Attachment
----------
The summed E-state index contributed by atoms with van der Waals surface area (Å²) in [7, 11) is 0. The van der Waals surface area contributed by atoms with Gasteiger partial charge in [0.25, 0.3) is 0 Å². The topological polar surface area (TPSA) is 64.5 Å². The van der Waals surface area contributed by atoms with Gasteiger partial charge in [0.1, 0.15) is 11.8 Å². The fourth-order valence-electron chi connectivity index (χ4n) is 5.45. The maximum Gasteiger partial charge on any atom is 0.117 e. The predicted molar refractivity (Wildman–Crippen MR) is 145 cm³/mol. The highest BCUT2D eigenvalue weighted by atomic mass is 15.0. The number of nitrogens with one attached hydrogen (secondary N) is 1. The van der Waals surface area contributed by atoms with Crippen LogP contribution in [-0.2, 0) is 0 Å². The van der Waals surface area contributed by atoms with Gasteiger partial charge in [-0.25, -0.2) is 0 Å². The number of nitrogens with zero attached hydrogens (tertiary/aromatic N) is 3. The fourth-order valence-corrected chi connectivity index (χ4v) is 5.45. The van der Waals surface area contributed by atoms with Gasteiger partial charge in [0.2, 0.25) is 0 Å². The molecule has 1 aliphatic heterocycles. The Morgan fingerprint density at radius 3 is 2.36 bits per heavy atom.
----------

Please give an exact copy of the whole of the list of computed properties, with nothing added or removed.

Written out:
The summed E-state index contributed by atoms with van der Waals surface area (Å²) in [7, 11) is 0. The van der Waals surface area contributed by atoms with Gasteiger partial charge in [0.25, 0.3) is 0 Å². The topological polar surface area (TPSA) is 64.5 Å². The van der Waals surface area contributed by atoms with Gasteiger partial charge in [0.1, 0.15) is 11.8 Å². The fourth-order valence-electron chi connectivity index (χ4n) is 5.45. The maximum Gasteiger partial charge on any atom is 0.117 e. The predicted molar refractivity (Wildman–Crippen MR) is 145 cm³/mol. The highest BCUT2D eigenvalue weighted by atomic mass is 15.0. The number of nitrogens with one attached hydrogen (secondary N) is 1. The van der Waals surface area contributed by atoms with Crippen LogP contribution in [-0.2, 0) is 0 Å². The van der Waals surface area contributed by atoms with Gasteiger partial charge in [-0.25, -0.2) is 0 Å². The number of nitrogens with zero attached hydrogens (tertiary/aromatic N) is 3. The fourth-order valence-corrected chi connectivity index (χ4v) is 5.45. The van der Waals surface area contributed by atoms with Gasteiger partial charge in [0.2, 0.25) is 0 Å². The molecule has 1 aliphatic heterocycles. The Morgan fingerprint density at radius 3 is 2.36 bits per heavy atom.